Shortly after my son was born, I had to do something about my hair. Not only had I developed that I-just-had-a-baby-frumpiness that comes caring for a baby night and day, but my class reunion was only a week away. No way was I going to my class reunion looking awful.
I made an appointment with a salon about 45 minutes from my house. Why go such a distance? Well, this salon hosted my club’s annual Pamper Me event and we were always encouraging members to use their services in appreciation. I was planning to get my hair colored and cut and why not spring for a manicure and pedicure, too?
So, I hired a sitter and headed out the door, only to get caught in the traffic jam from Hell on I-50. Not only was it a Friday in June with typically heavy traffic heading over the Bay Bridge to the Eastern Shore, but it was also the same day as the Naval Academy graduation ceremony AND there was an accident!
I called the salon and reported that I was stuck in traffic and would be late. The receptionist said, “Okay, we will see you when you get here. Thank you for calling.”
When I finally arrived at my destination 30 minutes late for my appointment, that same receptionist said, “I’m sorry. We gave your slot to someone else because you weren’t here on time. I can fit you in tomorrow at noon. You can just pop in then.” She was already writing my name in her appointment book. She was young, and while I certainly didn’t know the circumstances that existed in her life, the fact that she thought I could just casually “pop in” told me she probably didn’t have small children at home. She probably didn’t have to pump breast-milk or line up a sitter at $10 per hour just to get her hair cut.
“Oh, no! I cannot just ‘pop in’ tomorrow!”
“I can give you this same appointment time in two weeks, if that works better for you?”
“No, that does not ‘work better’ for me. If you can’t fit me in now, I’m leaving and I’m not coming back.”
“Ma’am, I’m sorry. You are late. We couldn’t hold your appointment open any longer.”
“I WAS IN TRAFFIC! I CALLED YOU AND YOU SAID, ‘WE WILL SEE YOU WHEN YOU GET HERE.’”
“I’m sorry. It’s just that we can’t hold an appointment for more than 10 minutes when we have walk-in customers waiting.”
“YOU SHOULD HAVE SAID THAT WHEN I CALLED!”
“It’s on our website.”
I left in a huff determined to never return to that salon ever again, and to this day, I haven’t.
A few days later, I went to my class reunion where everyone I encountered said, “You just had a baby? You look great!” and not the more truthful, “You just had a baby? You look great for 43-year-old woman with a blobby post-partum body and a desperate need for a haircut and some highlights!”
Yes, this all happened more than 3 years ago, and so, why am I telling you about it now? There should be a statute of limitations on whining about how horrifically bad I looked after having a baby, right?
I am telling you this because I was caught in traffic just yesterday—after waiting for my mother-in-law’s care-giver to arrive, after dropping my daughter at school, and after taking my son to the sitter. Yes, I was out running errands, but I was ALONE, and I had decided that if I could get the errands done quickly, I would treat myself to lunch from Chipotle’s and then browse the aisles of the library. ‘Cuz that’s the kind of wild gal I am these days! I’m sure that to some folks this sounds like no big deal, but considering how little child-free, granny-free time I have, to eat a burrito while sitting in my car listening to NPR is heavenly. To just wonder up and down aisles of books staring at titles with no one calling my name is blissful.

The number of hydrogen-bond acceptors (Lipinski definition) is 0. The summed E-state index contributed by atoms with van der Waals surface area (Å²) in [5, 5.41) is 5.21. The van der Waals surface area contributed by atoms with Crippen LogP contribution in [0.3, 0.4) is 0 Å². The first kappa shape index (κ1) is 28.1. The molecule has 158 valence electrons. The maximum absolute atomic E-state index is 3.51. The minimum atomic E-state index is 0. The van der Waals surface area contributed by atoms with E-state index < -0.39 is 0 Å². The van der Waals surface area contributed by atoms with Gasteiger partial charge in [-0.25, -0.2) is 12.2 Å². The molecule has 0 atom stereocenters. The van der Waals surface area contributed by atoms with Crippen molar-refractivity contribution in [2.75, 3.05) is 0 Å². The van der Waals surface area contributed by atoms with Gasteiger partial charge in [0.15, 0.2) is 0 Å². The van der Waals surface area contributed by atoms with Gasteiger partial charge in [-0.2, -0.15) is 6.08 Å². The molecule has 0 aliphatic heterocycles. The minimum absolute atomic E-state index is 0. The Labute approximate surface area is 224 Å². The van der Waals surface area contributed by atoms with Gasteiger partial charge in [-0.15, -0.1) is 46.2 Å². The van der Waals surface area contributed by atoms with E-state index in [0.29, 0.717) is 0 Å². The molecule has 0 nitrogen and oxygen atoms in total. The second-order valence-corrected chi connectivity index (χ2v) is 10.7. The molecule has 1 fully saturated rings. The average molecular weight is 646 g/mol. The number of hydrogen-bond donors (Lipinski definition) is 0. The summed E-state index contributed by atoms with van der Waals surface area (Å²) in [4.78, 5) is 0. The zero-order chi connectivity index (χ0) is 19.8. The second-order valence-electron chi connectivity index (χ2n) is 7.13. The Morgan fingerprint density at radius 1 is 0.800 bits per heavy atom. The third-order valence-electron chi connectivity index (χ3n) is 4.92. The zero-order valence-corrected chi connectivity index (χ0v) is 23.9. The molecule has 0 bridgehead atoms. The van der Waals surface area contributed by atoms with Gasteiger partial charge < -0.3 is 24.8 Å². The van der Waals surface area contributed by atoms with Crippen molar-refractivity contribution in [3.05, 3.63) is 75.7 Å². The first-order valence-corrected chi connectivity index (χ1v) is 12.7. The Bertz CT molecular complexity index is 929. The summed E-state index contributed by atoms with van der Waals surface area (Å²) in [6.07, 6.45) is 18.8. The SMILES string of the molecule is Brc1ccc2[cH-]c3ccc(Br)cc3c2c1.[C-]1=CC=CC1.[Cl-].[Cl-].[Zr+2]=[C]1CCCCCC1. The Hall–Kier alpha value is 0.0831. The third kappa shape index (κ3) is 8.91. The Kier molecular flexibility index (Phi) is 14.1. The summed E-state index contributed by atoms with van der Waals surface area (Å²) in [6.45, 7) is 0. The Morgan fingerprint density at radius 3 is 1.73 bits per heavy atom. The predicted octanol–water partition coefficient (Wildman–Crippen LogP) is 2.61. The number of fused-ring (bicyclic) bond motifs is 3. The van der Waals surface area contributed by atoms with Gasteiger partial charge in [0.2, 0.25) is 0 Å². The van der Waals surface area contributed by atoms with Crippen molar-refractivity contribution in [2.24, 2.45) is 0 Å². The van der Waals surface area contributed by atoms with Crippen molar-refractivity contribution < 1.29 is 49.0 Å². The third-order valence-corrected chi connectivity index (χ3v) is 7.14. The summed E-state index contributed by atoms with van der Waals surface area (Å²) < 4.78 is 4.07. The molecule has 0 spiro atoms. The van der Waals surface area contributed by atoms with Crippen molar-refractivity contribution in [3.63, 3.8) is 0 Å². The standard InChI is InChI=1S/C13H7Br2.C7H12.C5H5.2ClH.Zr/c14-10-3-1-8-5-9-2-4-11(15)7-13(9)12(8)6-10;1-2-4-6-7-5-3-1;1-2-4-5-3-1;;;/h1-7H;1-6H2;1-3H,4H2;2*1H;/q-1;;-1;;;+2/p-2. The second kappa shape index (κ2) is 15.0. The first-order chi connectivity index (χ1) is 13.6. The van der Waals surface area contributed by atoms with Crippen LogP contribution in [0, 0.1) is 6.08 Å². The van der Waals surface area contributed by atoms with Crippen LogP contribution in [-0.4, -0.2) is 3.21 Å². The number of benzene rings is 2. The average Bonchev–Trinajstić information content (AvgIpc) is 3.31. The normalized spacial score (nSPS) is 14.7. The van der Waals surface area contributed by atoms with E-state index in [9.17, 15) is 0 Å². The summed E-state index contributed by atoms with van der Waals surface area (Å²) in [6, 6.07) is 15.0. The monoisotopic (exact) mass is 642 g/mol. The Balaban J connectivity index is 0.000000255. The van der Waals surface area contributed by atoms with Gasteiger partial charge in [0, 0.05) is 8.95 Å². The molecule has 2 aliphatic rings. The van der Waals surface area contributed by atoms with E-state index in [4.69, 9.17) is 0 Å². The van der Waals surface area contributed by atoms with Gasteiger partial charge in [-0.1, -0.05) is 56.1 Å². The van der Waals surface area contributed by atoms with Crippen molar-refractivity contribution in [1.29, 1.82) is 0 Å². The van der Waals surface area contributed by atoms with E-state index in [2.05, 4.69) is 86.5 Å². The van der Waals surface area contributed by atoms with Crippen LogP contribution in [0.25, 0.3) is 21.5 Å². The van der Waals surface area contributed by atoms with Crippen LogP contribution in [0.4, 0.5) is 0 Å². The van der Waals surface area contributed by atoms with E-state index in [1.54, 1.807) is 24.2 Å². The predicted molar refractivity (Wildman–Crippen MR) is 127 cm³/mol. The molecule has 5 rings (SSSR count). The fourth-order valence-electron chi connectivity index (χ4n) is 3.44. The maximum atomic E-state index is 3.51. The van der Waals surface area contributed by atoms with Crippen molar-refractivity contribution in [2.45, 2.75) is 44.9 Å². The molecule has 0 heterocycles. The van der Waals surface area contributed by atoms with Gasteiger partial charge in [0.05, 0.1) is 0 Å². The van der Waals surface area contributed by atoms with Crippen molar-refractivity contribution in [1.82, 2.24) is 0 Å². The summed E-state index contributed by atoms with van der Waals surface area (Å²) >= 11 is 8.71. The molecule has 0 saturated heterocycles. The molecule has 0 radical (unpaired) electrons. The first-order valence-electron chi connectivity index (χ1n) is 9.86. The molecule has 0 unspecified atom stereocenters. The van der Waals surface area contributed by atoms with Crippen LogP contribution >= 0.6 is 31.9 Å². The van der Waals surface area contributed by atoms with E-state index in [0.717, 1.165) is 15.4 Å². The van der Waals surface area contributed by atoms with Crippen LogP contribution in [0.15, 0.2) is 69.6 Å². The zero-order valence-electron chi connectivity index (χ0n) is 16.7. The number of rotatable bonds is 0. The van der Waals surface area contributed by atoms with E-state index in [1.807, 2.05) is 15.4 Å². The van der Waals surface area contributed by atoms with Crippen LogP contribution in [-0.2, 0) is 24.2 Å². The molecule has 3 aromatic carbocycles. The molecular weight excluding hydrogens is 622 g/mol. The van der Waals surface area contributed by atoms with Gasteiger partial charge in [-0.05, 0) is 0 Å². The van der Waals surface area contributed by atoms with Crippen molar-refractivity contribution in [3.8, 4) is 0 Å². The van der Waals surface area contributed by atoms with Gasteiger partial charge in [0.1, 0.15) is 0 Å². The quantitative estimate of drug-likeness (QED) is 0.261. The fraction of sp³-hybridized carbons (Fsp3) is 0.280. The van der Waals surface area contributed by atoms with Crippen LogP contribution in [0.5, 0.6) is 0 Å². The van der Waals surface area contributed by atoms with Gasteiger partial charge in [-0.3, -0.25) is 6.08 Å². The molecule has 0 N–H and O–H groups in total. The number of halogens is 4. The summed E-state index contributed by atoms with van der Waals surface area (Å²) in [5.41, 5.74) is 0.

But because I was in traffic, it wasn’t going to happen. Instead, I was going to have to drop clothes at the dry cleaners and then pick up my mother-in-law’s prescriptions and race home. No Tex-Mex lunch, no library books. Can you understand why this would be disappointing for me? Just a little? And yeah, I know it’s a First World Problem. I wasn’t starving to death or holding a dying child. No one was chasing me. I wasn’t going to get home to find that my house had been burnt to the ground by angry militants. I was just mildly disappointed that I wasn’t going to just get to do my own thing for an hour or so.
So, I sat in traffic thinking about that incident in which I missed my hair appointment–mostly how angry I was at the salon chicky—not for just giving my appointment away after I had called to say I would be late, but at her assumption that I could just ‘pop in’ the following day. With each adult responsibility we take on—employment, marriage, home-ownership, pet-ownership, children, elder-care—the less spontaneity we have. It becomes increasingly difficult to ‘pop in’ anywhere. That’s just a simple fact of life–kind of like understanding that you may spend the better part of your day sitting in traffic. It happens.
I also realized that this time around, I was mildly disappointed that my time was being eaten away by being stuck in traffic. I wasn’t genuinely angry about it, and perhaps this represents a turning point for me and my own maturity. I used to get really angry when I felt my time was being wasted–especially when I have so little time to myself. So what if I’m not getting to do what I want to do? I don’t know when I will be truly alone again? My time is being eaten away by traffic? When we consider the cost of childcare and granny-care, this traffic jam is costing me how much per hour? Eh. I shrug.
Maybe a little traffic jam is a good thing. If nothing else, it’s that opportunity to contemplate life and remember that we can’t always get what we want, but if we try some times, we just might find, we get what we need.
(Yes, as a matter of fact, I was listening to classic rock while sitting in traffic. How did you guess that?)